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I have a *bit* of a conundrum

  1. Apr 8, 2008 #1
    Long time lurker, first time poster. I'd like to preface this by saying that I've spent many an hour glued to my monitor due to the very thoughtful and often eloquent posts on this forum.

    I am an undergraduate physics major who until recently was an economics major. This semester I began climbing the physics coursework ladder with Gen Physics and finishing calc. It's fair to say that I always attempt to scrape by with the bare minimum in practically all of my endeavors (academic and otherwise.) It usually isn't my intention to do so, but there always seems to be a point in any prolonged pursuit of a specific goal that I say to myself, "Eh, screw it." I would argue that I use my philosophical outlook as a sort of crutch when it comes to allowing myself to give up so easily.

    My conundrum is that I really enjoy the concepts in physics and the philosophical implications that newer discoveries hold, but I find much of the formalism tedious and unfulfilling. I'm wondering if the mid-tier courses I've enrolled in for fall flow like Gen Physics where the emphasis is on the mathematical formalism and most of the coursework reflects this or if smaller class sizes and topics closer to the professor's area of research may dictate more in-depth explorations of concept and theory.

    Sorry if some of this was nonsensical, but alas, there has been no sleep for the weak.
     
  2. jcsd
  3. Apr 8, 2008 #2
    Unfortunately it's very difficult to make any significant contribution to physics, or really to even understand the concepts outside of some heuristic analogy, without a great deal of tedious formalism. If all you're interested in is concepts, there's no reason to make a degree out of it (one which you won't enjoy if you find the calculations unfulfilling). I don't mean for this to sound harsh, but you aren't going to escape the math ever, and it's only going to get more formal.
     
  4. Apr 8, 2008 #3
    Except for lab classes, you can expect all your Physics classes to be heavy on mathematical formalism. Math is the language of Physics and it is not avoided in a sound undergraduate education.

    The flow of different mid-tier class varies a bit with different subjects, but the general trend is that the mathematical rigor increases up through mechanics, statistical mechanics, elecrodynamics, and quantum mechanics. Appreciation of the beauty of it all comes after lots of hard work. No physics major that I know of strings out "Conceptual Physics" or "Physics for Poets" for four years.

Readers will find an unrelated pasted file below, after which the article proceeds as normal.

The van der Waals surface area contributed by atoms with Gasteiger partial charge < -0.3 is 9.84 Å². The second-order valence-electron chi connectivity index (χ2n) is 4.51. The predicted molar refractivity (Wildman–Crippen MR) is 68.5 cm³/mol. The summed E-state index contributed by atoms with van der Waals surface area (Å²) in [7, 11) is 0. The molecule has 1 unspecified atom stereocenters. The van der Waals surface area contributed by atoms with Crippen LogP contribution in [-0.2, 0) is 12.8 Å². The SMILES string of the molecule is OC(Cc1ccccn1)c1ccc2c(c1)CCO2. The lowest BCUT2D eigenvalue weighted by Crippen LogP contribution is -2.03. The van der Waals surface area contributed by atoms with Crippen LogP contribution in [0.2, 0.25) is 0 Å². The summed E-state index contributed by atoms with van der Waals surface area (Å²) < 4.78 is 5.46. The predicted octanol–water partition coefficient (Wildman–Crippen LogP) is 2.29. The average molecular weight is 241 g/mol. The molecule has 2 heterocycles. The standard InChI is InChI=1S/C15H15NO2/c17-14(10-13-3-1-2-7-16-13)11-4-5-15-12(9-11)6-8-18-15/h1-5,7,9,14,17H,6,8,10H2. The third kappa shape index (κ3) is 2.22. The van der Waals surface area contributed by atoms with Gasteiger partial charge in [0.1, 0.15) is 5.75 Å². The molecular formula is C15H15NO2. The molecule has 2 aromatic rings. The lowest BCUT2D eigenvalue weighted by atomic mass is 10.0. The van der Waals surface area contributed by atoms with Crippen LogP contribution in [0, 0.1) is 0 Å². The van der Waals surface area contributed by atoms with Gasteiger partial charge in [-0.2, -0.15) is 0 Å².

If you want deeper Physics without all the math, change your major to a subject area where you are willing to handle the required rigor, and satisfy your longing to learn physics by reading the books "Physics for Poets" and "The Feynman Lectures in Physics." If you can manage to work your way through these, then you might read "QED" (by Feynman). Though I should confess that I've got a PhD (experimental AMO), and I think that I don't really "get" QED.

    Michael Courtney
     
  5. Apr 8, 2008 #4

    nrqed

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    Like the other said, maths is essential to really practice physics. This is a bit as if you were saying "I like the sound of the French language and I am considering learning the language but I find tedious to learn new words and to study grammar". But without grammar and vocabulary you can't learn to speak a language.
    There are beautiful ideas in physics and it's great to learn about them at the qualitative level (by reading books, attending conferences, taking physics classes designed for non-science majors). But do actually be a physics major and become a physicist, a firm grasp of maths and thousands of hours of calculations are necessary.
     
  6. Apr 8, 2008 #5